In the conclusion to the series, truths are uncovered, motivations revealed, and loyalties are tested as Ian fights to save Rin, and the world.
Writer/Artist: Kaori Yuki
Translation: Gemma Collinge
Adaptation: Kristina Blachere
What They Say
Will Ian save Rin? Can he stop Tokage? Ian has one chance left to get his life back!
Also includes the full story of Psycho Knocker, the sequel to Fairy Cube!
In an attempt to lure Ian out of hiding, his enemies are controlling Rin, using her to compete in the Fairy Queen Contest while they work to complete Elysium. Because of a tragic accident, Shira's father's body was taken over years ago by Balor, an ancient Fairy God, who wants to open the demon door between worlds to regain his original physical body and reign over a new realm of both humans and fairies. To do this, he needs two things - the power trapped in Ian's body, and the seal, which turns out to be none other than Ainsel herself.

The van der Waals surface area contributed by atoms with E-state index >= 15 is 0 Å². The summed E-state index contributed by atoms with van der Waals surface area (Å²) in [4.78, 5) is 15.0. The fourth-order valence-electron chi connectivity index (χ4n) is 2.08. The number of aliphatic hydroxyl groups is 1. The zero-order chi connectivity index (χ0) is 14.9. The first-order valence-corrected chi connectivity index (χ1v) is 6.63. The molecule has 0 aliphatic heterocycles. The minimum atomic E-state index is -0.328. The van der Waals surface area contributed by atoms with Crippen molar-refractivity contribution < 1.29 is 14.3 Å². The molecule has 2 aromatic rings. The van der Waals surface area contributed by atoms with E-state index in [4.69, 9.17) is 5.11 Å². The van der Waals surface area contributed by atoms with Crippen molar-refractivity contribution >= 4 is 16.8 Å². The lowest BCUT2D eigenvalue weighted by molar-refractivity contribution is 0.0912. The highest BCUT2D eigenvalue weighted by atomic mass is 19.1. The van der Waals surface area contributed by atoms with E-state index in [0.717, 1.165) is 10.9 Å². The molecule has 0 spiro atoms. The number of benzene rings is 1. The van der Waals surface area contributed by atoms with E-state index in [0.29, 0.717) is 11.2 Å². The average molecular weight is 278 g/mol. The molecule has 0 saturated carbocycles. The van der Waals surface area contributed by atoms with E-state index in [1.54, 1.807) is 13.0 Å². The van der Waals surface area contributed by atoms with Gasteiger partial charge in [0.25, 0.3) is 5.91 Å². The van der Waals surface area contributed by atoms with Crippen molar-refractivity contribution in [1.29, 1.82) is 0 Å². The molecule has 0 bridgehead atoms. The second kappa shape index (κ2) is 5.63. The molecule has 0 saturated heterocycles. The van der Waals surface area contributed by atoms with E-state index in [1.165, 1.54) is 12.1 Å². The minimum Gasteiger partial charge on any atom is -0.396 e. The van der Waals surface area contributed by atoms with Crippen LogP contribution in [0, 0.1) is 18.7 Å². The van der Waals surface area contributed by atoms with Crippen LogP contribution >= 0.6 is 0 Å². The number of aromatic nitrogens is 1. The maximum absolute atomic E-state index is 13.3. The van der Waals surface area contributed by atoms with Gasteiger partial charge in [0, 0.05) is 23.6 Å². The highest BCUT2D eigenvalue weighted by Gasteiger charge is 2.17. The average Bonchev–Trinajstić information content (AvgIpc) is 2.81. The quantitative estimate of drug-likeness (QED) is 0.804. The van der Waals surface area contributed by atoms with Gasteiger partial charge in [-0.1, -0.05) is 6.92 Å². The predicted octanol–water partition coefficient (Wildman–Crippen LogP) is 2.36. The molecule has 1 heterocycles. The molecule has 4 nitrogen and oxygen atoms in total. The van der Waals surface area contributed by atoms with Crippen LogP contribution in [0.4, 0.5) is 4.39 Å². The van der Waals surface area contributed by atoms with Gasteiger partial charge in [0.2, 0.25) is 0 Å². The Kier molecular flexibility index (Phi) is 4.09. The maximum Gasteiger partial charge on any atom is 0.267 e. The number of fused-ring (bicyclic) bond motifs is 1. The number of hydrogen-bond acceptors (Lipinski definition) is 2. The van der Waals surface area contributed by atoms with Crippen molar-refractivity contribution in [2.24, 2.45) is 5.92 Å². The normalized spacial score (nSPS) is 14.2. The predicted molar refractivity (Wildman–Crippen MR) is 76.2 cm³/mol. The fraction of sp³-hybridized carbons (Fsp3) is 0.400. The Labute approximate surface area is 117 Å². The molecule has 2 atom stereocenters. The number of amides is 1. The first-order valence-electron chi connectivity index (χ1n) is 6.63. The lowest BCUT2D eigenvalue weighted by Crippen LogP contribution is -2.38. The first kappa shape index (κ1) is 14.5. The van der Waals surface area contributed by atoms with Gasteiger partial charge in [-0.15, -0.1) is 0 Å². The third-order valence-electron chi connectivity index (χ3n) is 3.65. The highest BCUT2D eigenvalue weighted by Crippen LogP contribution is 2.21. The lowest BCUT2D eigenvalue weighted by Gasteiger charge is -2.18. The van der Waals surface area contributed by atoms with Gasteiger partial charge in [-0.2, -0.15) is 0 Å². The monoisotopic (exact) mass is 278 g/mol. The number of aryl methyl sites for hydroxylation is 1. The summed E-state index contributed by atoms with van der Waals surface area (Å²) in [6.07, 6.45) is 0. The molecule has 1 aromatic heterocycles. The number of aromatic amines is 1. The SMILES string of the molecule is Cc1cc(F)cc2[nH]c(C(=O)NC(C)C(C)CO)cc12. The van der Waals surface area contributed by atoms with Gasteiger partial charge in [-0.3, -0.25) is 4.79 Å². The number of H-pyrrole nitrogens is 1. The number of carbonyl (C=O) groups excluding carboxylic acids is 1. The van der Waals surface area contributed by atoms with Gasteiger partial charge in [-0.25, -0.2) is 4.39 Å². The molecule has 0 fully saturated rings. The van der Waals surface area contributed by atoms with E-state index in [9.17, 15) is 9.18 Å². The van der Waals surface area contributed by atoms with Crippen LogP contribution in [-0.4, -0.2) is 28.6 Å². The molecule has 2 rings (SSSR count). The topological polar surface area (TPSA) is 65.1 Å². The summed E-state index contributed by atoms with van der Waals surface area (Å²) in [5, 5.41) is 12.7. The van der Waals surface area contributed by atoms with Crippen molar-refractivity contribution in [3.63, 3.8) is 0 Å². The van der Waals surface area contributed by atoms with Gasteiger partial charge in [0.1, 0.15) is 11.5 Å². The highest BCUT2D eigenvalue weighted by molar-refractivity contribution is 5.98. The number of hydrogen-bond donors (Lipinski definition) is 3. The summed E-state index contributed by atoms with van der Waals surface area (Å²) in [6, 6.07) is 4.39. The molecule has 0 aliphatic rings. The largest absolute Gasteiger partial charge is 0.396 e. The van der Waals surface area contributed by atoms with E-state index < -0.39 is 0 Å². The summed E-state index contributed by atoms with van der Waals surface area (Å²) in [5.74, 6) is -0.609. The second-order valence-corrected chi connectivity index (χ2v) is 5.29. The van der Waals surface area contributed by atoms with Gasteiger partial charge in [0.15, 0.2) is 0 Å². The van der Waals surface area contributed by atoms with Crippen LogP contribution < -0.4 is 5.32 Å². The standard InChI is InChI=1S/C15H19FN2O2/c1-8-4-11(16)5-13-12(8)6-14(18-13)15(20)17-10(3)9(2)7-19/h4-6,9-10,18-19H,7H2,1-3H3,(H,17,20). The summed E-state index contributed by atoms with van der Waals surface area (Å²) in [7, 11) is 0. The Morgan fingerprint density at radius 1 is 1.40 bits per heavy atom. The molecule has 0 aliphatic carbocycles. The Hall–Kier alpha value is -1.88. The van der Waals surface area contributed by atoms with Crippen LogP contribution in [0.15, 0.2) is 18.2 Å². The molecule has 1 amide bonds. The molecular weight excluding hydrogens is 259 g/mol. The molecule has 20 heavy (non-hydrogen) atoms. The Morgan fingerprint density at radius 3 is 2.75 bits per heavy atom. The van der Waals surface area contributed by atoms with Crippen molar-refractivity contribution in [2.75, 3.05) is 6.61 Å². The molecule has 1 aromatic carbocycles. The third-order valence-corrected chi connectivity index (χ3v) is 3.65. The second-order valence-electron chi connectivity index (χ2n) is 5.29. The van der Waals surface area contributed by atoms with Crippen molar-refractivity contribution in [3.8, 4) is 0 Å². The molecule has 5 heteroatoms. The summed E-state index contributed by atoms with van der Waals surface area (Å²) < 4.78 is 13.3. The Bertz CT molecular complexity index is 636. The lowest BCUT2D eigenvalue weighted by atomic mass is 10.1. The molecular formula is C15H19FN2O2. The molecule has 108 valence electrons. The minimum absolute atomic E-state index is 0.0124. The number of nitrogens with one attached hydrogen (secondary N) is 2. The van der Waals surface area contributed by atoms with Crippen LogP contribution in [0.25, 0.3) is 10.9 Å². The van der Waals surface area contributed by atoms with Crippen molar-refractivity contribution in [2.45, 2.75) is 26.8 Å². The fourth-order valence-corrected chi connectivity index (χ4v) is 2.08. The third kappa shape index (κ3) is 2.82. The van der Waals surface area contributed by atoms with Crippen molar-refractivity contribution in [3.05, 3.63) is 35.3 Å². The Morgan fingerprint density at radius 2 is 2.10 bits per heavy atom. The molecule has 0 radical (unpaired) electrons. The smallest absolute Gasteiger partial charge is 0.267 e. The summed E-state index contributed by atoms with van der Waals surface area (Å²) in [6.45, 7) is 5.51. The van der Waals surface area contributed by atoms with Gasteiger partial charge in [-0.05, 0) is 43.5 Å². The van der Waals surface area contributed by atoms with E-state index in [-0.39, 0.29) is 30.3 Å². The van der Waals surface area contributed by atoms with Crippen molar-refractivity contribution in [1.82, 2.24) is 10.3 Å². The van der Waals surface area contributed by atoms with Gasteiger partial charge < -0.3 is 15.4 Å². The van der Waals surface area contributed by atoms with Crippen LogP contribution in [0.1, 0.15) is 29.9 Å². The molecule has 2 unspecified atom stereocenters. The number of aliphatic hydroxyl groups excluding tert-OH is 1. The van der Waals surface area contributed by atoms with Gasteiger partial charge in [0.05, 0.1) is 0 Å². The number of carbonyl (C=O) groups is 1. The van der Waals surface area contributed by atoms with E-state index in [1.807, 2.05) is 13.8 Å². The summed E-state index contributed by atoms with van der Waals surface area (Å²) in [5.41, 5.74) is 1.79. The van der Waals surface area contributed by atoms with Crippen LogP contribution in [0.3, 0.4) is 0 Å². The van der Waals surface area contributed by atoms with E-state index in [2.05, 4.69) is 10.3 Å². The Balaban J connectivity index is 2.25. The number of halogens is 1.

Tokage, meanwhile, is confronted with the truth about his past. Rather than being unnecessary and unwanted, cast aside without thought into the fairy world and not even named, he discovers that he was stillborn, and had a name all along. His mother had sent him to the fairy world where at least his soul could live on in an attempt to give him some sort of life, rather than none at all. As events play out, more hidden motivations are revealed as the various players align and realign, but the fate of the world ultimately results in Ian's hands.
I went into this originally hoping that it was going to be an Angel Sanctuary style epic, but with the benefit of Yuki's more mature art and storytelling abilities. At only three volumes this really doesn't count as an epic, but it's a very well-executed story that, while not flawless, was still enjoyable. There were several points in this volume where I had to go back and read a page again to figure out what exactly was going on or who was speaking, but compared to the last couple of volumes of Angel Sanctuary, the conclusion here was much cleaner. The Psycho Knocker story at the end did a nice job of wrapping up a few loose plot threads and showing what a few of the characters would be doing in the future. While not perfect, this was an entertaining dark fairy tale, with all of the blood and horror (and beautiful artwork) that Kaori Yuki is so well known for.